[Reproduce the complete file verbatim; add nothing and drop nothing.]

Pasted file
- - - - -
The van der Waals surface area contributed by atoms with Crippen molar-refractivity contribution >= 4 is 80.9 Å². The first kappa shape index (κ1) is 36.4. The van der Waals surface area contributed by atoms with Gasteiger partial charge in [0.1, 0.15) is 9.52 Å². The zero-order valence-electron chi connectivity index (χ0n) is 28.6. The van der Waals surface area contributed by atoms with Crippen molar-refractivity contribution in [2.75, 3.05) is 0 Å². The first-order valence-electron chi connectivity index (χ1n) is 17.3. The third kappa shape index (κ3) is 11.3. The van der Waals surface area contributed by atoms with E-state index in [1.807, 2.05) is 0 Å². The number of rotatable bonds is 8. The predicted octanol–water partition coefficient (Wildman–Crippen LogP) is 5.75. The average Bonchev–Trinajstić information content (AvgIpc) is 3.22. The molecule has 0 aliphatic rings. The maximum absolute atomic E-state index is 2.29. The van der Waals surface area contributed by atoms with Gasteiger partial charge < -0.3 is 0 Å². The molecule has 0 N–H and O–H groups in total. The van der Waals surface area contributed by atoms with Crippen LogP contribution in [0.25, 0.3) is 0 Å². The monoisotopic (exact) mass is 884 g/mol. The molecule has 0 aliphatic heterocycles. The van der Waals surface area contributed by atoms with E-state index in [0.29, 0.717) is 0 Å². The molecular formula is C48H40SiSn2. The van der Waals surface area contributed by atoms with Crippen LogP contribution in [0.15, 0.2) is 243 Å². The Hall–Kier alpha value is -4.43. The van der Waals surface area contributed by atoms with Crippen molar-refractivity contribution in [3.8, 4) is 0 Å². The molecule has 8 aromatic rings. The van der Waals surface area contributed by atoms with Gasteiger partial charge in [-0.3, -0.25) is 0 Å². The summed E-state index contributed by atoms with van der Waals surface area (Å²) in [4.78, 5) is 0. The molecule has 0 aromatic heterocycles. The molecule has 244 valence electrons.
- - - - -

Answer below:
The van der Waals surface area contributed by atoms with Crippen molar-refractivity contribution >= 4 is 80.9 Å². The first kappa shape index (κ1) is 36.4. The van der Waals surface area contributed by atoms with Gasteiger partial charge in [0.1, 0.15) is 9.52 Å². The zero-order valence-electron chi connectivity index (χ0n) is 28.6. The van der Waals surface area contributed by atoms with Crippen molar-refractivity contribution in [2.75, 3.05) is 0 Å². The first-order valence-electron chi connectivity index (χ1n) is 17.3. The third kappa shape index (κ3) is 11.3. The van der Waals surface area contributed by atoms with E-state index in [1.807, 2.05) is 0 Å². The number of rotatable bonds is 8. The predicted octanol–water partition coefficient (Wildman–Crippen LogP) is 5.75. The average Bonchev–Trinajstić information content (AvgIpc) is 3.22. The molecule has 0 aliphatic rings. The maximum absolute atomic E-state index is 2.29. The van der Waals surface area contributed by atoms with Gasteiger partial charge < -0.3 is 0 Å². The molecule has 0 N–H and O–H groups in total. The van der Waals surface area contributed by atoms with Crippen LogP contribution in [0.25, 0.3) is 0 Å². The monoisotopic (exact) mass is 884 g/mol. The molecule has 0 aliphatic heterocycles. The van der Waals surface area contributed by atoms with E-state index in [0.29, 0.717) is 0 Å². The molecular formula is C48H40SiSn2. The van der Waals surface area contributed by atoms with Crippen LogP contribution in [0.15, 0.2) is 243 Å². The Hall–Kier alpha value is -4.43. The van der Waals surface area contributed by atoms with Crippen molar-refractivity contribution in [3.8, 4) is 0 Å². The molecule has 8 aromatic rings. The van der Waals surface area contributed by atoms with Gasteiger partial charge in [-0.3, -0.25) is 0 Å². The summed E-state index contributed by atoms with van der Waals surface area (Å²) in [4.78, 5) is 0. The molecule has 0 aromatic heterocycles. The molecule has 244 valence electrons.